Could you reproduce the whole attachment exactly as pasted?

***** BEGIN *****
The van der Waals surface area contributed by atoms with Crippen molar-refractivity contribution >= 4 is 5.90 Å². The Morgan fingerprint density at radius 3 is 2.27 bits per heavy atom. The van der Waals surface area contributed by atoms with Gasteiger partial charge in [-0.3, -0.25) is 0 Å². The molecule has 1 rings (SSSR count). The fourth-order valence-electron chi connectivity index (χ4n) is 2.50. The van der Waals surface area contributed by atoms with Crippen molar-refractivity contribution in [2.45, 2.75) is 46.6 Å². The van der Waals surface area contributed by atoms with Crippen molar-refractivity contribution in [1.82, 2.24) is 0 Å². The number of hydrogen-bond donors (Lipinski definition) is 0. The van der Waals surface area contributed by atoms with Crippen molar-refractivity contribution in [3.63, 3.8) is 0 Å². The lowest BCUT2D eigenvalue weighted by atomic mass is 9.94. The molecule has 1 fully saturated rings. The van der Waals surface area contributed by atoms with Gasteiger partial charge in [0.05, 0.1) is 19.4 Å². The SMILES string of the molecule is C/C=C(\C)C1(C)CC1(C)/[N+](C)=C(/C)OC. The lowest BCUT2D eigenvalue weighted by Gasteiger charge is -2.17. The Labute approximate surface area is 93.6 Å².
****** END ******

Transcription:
The van der Waals surface area contributed by atoms with Crippen molar-refractivity contribution >= 4 is 5.90 Å². The Morgan fingerprint density at radius 3 is 2.27 bits per heavy atom. The van der Waals surface area contributed by atoms with Gasteiger partial charge in [-0.3, -0.25) is 0 Å². The molecule has 1 rings (SSSR count). The fourth-order valence-electron chi connectivity index (χ4n) is 2.50. The van der Waals surface area contributed by atoms with Crippen molar-refractivity contribution in [2.45, 2.75) is 46.6 Å². The van der Waals surface area contributed by atoms with Crippen molar-refractivity contribution in [1.82, 2.24) is 0 Å². The number of hydrogen-bond donors (Lipinski definition) is 0. The van der Waals surface area contributed by atoms with Crippen molar-refractivity contribution in [3.63, 3.8) is 0 Å². The lowest BCUT2D eigenvalue weighted by atomic mass is 9.94. The molecule has 1 fully saturated rings. The van der Waals surface area contributed by atoms with Gasteiger partial charge in [0.05, 0.1) is 19.4 Å². The SMILES string of the molecule is C/C=C(\C)C1(C)CC1(C)/[N+](C)=C(/C)OC. The lowest BCUT2D eigenvalue weighted by Gasteiger charge is -2.17. The Labute approximate surface area is 93.6 Å².